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Finding the purpose of your life in 5 questions

Updated on January 25, 2017

Life is hard.

No shocker there, right?

Finding a purpose to your life can be hard. It might even seem pointless.

If you really think about it, why should you even bother? We are all going to the same dark place when we say bye-bye to the world. Death is inevitable. So, yes, we are all dying one day,- yet, that day is not here yet.

One of my favourite quotes ever is from American Beauty. Kevin Spacey says with a narrative voice ”Remember those posters that said, ”Today is the first day of the rest of your life? Well, that’s true for every day but one – the day you die.”

So, lets leave it at that and let me give you a few pointers as to how you can best figure out what your life purpose is.

1. What makes you forget about your basic human needs?

Remember Maslow and his pyramid?

What activity makes you forget about eating or taking a trip to the bathroom? If you are so obsessed with a thing that you can hold off on peeing, just because you want to finish or keep going a little longer, it is probably something you enjoy more than you can comprehend.

If you forget about your basic needs, there must be a pretty good reason as to why.

2. When death occurs, what do you want to be remembered for?

I believe that everyone wants to be remembered for doing something after they pass. Imagine all the famous people who have become someone after they die. It’s a countless number. Often, these people aren’t even discovered when they walk around on earth.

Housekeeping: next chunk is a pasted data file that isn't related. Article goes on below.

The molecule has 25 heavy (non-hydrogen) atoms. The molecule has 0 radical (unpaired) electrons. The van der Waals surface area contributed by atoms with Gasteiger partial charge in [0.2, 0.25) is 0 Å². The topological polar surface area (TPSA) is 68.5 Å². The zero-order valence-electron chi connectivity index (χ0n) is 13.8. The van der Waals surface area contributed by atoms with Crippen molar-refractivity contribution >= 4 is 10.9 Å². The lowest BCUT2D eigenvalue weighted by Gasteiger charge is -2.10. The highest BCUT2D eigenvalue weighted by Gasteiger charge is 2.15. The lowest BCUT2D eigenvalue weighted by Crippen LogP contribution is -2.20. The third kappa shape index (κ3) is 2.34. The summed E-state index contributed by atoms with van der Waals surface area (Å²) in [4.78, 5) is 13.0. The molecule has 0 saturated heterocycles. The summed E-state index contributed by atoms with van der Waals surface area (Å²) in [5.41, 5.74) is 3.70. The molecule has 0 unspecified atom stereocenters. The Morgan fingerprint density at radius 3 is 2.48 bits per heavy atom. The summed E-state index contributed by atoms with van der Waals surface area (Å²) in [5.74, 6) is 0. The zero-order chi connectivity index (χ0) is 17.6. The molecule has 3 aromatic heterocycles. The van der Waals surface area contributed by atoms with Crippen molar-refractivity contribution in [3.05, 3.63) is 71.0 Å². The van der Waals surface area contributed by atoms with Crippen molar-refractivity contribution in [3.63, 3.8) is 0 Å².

Just think about Vincent van Gogh. He was a child with low self-esteem turned priest. He even suffered from depression and epilepsy. Still, after his death more than 2000 art pieces were discovered and he is praised for being one of the most influential artists of all time.

So when you die, what do you want people to say about you? How did you impact their life? What stories will be told after your passing, and how will people tell them?

3. What do people thank you for?

This one shouldn’t be very hard to figure out, unless you have surrounded yourself all your life with rude people who never ever said “please” or “thank you”.

Think of yourself in the different places in your life. No matter who you are, just imagine all the places you go and the people you interact with. What do people tell you? How have you helped to improve their life?

This can be the smallest thing. Maybe someone thanked you for a piece of advice or how you handled that difficult thing at work. Can you recall what people usually thank you for?

4. In the past week, when have you felt joy?

If you think long and hard about the past week, when did you feel happy?

And try to not mistake this feeling with love or sex. I mean, yes, they are both associated with joyful feelings, but they don’t apply here.

What were you doing when you felt joy? How come this thing gave you such a positive feeling?

5. What are you really, really good at?

Imagine all your qualities as a person. This may seem like a weird thing. You might be thinking “I’m not that good at anything”. This is the wrong approach. So pick up a pencil and write down some keywords about yourself.

I used to think that I wasn’t that good at anything. Mediocre was my middle name. When you go around thinking this, you will eventually begin to believe it. You start believing there is no room for improvement and you might as well just give up. This becomes a vicious circle and you get stuck doing things you are somewhat good at. A person can behold plenty of talents. Even if you think don’t have any, you might as well start to look for one.

They say it takes a person ten thousand hours to get good at something. This is over four hundred days spent on one activity.

Yet, you have probably spent a great deal of time on something that you enjoy already, so maybe you're better at it than you really know.


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    • MsDora profile image

      Dora Isaac Weithers 5 months ago from The Caribbean

      A good guide to identify your purpose. Writing is my answer to all your questions.